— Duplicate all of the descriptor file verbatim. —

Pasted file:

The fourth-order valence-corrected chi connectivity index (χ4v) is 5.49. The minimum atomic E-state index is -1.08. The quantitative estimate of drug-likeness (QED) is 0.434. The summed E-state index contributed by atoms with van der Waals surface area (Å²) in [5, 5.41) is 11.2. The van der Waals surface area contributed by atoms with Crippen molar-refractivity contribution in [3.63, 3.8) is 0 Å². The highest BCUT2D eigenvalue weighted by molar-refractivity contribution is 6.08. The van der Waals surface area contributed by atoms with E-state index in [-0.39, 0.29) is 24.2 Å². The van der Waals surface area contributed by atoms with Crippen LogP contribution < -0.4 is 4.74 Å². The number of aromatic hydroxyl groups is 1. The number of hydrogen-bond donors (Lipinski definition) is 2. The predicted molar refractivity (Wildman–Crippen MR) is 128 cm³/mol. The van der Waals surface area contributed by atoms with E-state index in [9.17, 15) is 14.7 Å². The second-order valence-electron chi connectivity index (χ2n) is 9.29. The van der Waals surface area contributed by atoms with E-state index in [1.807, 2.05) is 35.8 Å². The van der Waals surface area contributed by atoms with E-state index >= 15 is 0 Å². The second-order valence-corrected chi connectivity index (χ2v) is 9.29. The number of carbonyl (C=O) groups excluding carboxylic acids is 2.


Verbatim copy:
The fourth-order valence-corrected chi connectivity index (χ4v) is 5.49. The minimum atomic E-state index is -1.08. The quantitative estimate of drug-likeness (QED) is 0.434. The summed E-state index contributed by atoms with van der Waals surface area (Å²) in [5, 5.41) is 11.2. The van der Waals surface area contributed by atoms with Crippen molar-refractivity contribution in [3.63, 3.8) is 0 Å². The highest BCUT2D eigenvalue weighted by molar-refractivity contribution is 6.08. The van der Waals surface area contributed by atoms with E-state index in [-0.39, 0.29) is 24.2 Å². The van der Waals surface area contributed by atoms with Crippen LogP contribution < -0.4 is 4.74 Å². The number of aromatic hydroxyl groups is 1. The number of hydrogen-bond donors (Lipinski definition) is 2. The predicted molar refractivity (Wildman–Crippen MR) is 128 cm³/mol. The van der Waals surface area contributed by atoms with E-state index in [9.17, 15) is 14.7 Å². The second-order valence-electron chi connectivity index (χ2n) is 9.29. The van der Waals surface area contributed by atoms with E-state index in [1.807, 2.05) is 35.8 Å². The van der Waals surface area contributed by atoms with E-state index >= 15 is 0 Å². The second-order valence-corrected chi connectivity index (χ2v) is 9.29. The number of carbonyl (C=O) groups excluding carboxylic acids is 2.